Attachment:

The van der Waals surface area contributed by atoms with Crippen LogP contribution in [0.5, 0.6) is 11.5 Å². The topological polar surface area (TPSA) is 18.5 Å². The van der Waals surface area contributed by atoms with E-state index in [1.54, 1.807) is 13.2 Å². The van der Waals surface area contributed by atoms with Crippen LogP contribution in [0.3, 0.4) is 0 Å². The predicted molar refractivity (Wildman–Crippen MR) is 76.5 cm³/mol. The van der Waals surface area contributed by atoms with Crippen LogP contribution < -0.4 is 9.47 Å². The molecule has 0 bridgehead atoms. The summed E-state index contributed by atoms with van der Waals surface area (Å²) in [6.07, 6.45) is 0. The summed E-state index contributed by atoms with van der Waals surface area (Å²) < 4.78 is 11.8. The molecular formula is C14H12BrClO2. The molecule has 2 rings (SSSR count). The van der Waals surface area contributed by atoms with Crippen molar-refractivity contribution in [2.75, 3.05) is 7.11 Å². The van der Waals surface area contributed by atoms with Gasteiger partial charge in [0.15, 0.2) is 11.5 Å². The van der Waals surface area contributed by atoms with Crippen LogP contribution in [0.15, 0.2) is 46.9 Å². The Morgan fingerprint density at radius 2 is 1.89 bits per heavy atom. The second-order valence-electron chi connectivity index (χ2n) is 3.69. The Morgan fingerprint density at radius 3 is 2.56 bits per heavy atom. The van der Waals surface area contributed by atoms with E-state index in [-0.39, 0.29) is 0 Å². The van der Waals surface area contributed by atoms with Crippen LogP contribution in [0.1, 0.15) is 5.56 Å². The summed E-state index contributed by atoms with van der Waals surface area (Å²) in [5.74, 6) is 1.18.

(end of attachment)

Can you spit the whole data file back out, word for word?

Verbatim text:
The van der Waals surface area contributed by atoms with Crippen LogP contribution in [0.5, 0.6) is 11.5 Å². The topological polar surface area (TPSA) is 18.5 Å². The van der Waals surface area contributed by atoms with E-state index in [1.54, 1.807) is 13.2 Å². The van der Waals surface area contributed by atoms with Crippen LogP contribution in [0.3, 0.4) is 0 Å². The predicted molar refractivity (Wildman–Crippen MR) is 76.5 cm³/mol. The van der Waals surface area contributed by atoms with Crippen LogP contribution < -0.4 is 9.47 Å². The molecule has 0 bridgehead atoms. The summed E-state index contributed by atoms with van der Waals surface area (Å²) in [6.07, 6.45) is 0. The summed E-state index contributed by atoms with van der Waals surface area (Å²) < 4.78 is 11.8. The molecular formula is C14H12BrClO2. The molecule has 2 rings (SSSR count). The van der Waals surface area contributed by atoms with Crippen molar-refractivity contribution in [2.75, 3.05) is 7.11 Å². The van der Waals surface area contributed by atoms with Gasteiger partial charge in [0.15, 0.2) is 11.5 Å². The van der Waals surface area contributed by atoms with Crippen LogP contribution in [0.15, 0.2) is 46.9 Å². The Morgan fingerprint density at radius 2 is 1.89 bits per heavy atom. The second-order valence-electron chi connectivity index (χ2n) is 3.69. The Morgan fingerprint density at radius 3 is 2.56 bits per heavy atom. The van der Waals surface area contributed by atoms with E-state index in [-0.39, 0.29) is 0 Å². The van der Waals surface area contributed by atoms with Crippen LogP contribution in [0.1, 0.15) is 5.56 Å². The summed E-state index contributed by atoms with van der Waals surface area (Å²) in [5.74, 6) is 1.18.